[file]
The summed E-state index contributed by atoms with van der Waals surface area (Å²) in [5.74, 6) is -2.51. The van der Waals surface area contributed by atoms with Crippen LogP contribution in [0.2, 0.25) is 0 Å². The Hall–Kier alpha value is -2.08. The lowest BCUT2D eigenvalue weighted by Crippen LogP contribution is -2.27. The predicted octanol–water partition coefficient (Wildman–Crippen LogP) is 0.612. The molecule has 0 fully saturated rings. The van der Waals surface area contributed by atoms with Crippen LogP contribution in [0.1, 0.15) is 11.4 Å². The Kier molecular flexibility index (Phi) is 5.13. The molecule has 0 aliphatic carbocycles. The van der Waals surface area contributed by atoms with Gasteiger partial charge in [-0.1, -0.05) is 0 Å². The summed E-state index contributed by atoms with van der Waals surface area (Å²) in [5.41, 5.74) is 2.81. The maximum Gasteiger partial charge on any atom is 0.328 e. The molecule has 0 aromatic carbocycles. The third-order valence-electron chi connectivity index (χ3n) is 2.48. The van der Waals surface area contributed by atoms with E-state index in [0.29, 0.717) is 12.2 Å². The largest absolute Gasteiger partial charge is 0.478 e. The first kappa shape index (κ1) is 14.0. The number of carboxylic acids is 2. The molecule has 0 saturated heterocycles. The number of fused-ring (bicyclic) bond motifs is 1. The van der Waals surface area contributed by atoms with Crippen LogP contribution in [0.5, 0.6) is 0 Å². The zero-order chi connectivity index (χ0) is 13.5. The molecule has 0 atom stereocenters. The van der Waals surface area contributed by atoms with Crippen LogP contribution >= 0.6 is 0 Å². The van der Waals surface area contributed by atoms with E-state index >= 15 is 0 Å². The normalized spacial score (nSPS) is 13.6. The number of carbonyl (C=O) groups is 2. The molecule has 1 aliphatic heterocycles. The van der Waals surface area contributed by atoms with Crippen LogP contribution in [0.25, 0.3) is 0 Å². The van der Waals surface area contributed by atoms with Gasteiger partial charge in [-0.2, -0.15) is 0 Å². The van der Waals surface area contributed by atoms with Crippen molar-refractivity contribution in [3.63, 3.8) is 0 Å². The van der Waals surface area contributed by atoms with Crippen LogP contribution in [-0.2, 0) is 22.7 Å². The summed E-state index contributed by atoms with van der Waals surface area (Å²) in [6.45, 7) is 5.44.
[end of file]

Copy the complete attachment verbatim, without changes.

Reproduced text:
The summed E-state index contributed by atoms with van der Waals surface area (Å²) in [5.74, 6) is -2.51. The van der Waals surface area contributed by atoms with Crippen LogP contribution in [0.2, 0.25) is 0 Å². The Hall–Kier alpha value is -2.08. The lowest BCUT2D eigenvalue weighted by Crippen LogP contribution is -2.27. The predicted octanol–water partition coefficient (Wildman–Crippen LogP) is 0.612. The molecule has 0 fully saturated rings. The van der Waals surface area contributed by atoms with Crippen LogP contribution in [0.1, 0.15) is 11.4 Å². The Kier molecular flexibility index (Phi) is 5.13. The molecule has 0 aliphatic carbocycles. The van der Waals surface area contributed by atoms with Gasteiger partial charge in [-0.1, -0.05) is 0 Å². The summed E-state index contributed by atoms with van der Waals surface area (Å²) in [5.41, 5.74) is 2.81. The maximum Gasteiger partial charge on any atom is 0.328 e. The molecule has 0 aromatic carbocycles. The third-order valence-electron chi connectivity index (χ3n) is 2.48. The van der Waals surface area contributed by atoms with E-state index in [0.29, 0.717) is 12.2 Å². The largest absolute Gasteiger partial charge is 0.478 e. The first kappa shape index (κ1) is 14.0. The number of carboxylic acids is 2. The molecule has 0 saturated heterocycles. The number of fused-ring (bicyclic) bond motifs is 1. The van der Waals surface area contributed by atoms with Crippen LogP contribution in [0.5, 0.6) is 0 Å². The zero-order chi connectivity index (χ0) is 13.5. The molecule has 0 atom stereocenters. The van der Waals surface area contributed by atoms with Crippen LogP contribution >= 0.6 is 0 Å². The van der Waals surface area contributed by atoms with E-state index >= 15 is 0 Å². The normalized spacial score (nSPS) is 13.6. The number of carbonyl (C=O) groups is 2. The molecule has 1 aliphatic heterocycles. The van der Waals surface area contributed by atoms with Crippen LogP contribution in [0.25, 0.3) is 0 Å². The van der Waals surface area contributed by atoms with Gasteiger partial charge in [-0.2, -0.15) is 0 Å². The van der Waals surface area contributed by atoms with Crippen molar-refractivity contribution in [3.63, 3.8) is 0 Å². The van der Waals surface area contributed by atoms with Crippen LogP contribution in [-0.2, 0) is 22.7 Å². The summed E-state index contributed by atoms with van der Waals surface area (Å²) in [6.45, 7) is 5.44.